[67] 6. Sāḷha. (Sāḷhasutta). This is substantially the same as the previous discourse given by the Buddha to the Kālāmas but now given by venerable Nandaka at the mansion of Migāramātā in Sāvatthi to Sāḷha and some others relatives of Migāra.

68[] 7. Talking. (Kathāvatthusutta). "Monks, three topics of talk are: (1) on matters relating to the past; (2) to the future; (3) to the present. A person is not fit to talk with if he does not give a categorical or discriminating reply, or if he replies with a counter question or if he becomes angry and vexed, or he does not abide by the conclusions and assumptions, or abuses and scorns, or is not assured and does not give an ear. In the opposite case he is fit to talk with. There is profit in such talk as it emancipates the mind."

[69] 8. Other sects, (Aññatitthiyasutta). "Monks, If those of other sects ask you 'What is the difference between them and you on greed, hatred and delusion' you should answer thus: (1) lust arises because of careless attention to an attractive object; (2) hatred arises because of careless attention to a repulsive object; (3) delusion arises due to careless attention."

[70] 9. Roots (Akusalmūlasutta). "Monks, the three unskilful roots are (1-3) greed, hatred and delusion. Whatever one does based on these three is unwholesome. If a tree is strangled by three mulva creepers a man may come along and cut out these creepers digging up their roots and throw them into a river. So too must you eradicate these there unwholesome roots of unskilful action."

[71] 10. Sabbath (Uposathasutta). Once in Sāvatthi Visākā Migāramātā approached the Buddha and said: "I am observing uposatha". The Buddha said: "There are three kinds of uposatha (1) that of the herdsman; (2) that of the Nigantha; (3) that of the Ariyan. In the herdsman uposata the herdsman reflects on where the cattle had grazed and drunk water and thinks I too would like to eat and drink and his mind is totally engrossed in that. The Nigatha exhorts his disciples to lay down their clothes and to exercise compassion on others distant but when the upostha has passed they make use of possessions that have not been given to them. The Ariyan disciple cleanses his mind by exertion thinking of the virtues of the Tathāagata, the Dhamma and the Sangha."

8. Ānandavagga – 8. Ananda

[72] 1. Channa. (Channasutta). Once the wanderer Channa asked venerable Ananda: "Because of what danger do you advocate abandoning lust, hatred and delusion ?" Ananda replied: "One overcome by these three loses control of the mind and does harm to himself and others; is immoral in deed, word and thought; does not understant what is to his own profit; is blind to insight and does not conduce to Nibbāna." Then Channa asked how they could be overcome. Ananda replied that it was through the eightfold Ariyan way (right view to right concentration).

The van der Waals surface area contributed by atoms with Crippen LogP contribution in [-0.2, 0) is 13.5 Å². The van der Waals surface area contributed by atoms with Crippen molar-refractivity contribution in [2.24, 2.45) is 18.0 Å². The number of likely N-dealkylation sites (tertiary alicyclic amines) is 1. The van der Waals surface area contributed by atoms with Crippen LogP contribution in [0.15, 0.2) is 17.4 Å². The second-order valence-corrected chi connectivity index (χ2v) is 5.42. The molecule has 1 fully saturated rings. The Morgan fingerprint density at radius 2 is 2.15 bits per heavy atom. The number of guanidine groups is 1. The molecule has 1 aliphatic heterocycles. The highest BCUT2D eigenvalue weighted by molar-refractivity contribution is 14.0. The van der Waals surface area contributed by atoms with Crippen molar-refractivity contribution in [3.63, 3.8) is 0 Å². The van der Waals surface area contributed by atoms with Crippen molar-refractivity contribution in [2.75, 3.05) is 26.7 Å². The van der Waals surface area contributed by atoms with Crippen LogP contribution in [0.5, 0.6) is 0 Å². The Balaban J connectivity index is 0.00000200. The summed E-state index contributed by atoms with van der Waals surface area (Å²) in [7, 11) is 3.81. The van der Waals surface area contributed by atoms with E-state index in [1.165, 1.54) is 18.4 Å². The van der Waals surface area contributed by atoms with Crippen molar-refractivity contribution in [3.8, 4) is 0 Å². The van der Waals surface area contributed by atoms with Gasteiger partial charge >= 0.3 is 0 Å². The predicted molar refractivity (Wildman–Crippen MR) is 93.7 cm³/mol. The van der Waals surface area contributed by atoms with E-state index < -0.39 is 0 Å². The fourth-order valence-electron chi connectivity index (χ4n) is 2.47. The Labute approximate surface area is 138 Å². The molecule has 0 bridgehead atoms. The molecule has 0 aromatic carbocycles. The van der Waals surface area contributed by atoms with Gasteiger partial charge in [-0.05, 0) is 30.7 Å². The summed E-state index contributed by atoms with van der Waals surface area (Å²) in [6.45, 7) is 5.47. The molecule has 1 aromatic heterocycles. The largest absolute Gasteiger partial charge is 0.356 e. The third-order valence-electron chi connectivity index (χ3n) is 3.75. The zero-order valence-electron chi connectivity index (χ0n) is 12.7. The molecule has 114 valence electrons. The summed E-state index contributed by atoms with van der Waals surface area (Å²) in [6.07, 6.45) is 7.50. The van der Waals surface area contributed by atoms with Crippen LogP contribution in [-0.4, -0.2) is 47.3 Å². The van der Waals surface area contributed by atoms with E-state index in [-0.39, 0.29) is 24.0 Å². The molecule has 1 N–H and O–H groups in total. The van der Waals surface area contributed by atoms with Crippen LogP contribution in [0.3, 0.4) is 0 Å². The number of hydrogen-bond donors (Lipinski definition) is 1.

[73] 2. Ajivaka (Ājivakasutta). When venerable Ananda was living at Kosambi a disciple of the Ajvakas came to im and asked: "Whose Dhamma is well expounded, who are those practicing it and who are the fortunate (sugatā?". Ananda replied: "(1) Well expounded is the Dhamma of those who pratice the abandoning of lust hatred and delusion. (2) those who practice it are those who want to abandon lust, hatred and deluson; (3) they are the fortunate ones. The Ajivaka was impressed and became a follower of venerable Ananda.

[74] 3. Mahānāma (āsutta). Once in Kapilavatthu the Sakyan Mahānāma approached the Buddha and asked: "Does concentration come before knowledge or vice versa?" Venerable Ananda intervened saying that the Buddha was too ill to answer questions. Referring specifically to a trainee monk he said: "(1) Virtue is following the rules of the Pātimokkha; (2) concentration is training to attain the four jhāns; (3) knowledge is the understanding of the four truths." [An adept has presumably to go beyond these minimum requirements for the trainee, not specified in this sutta.]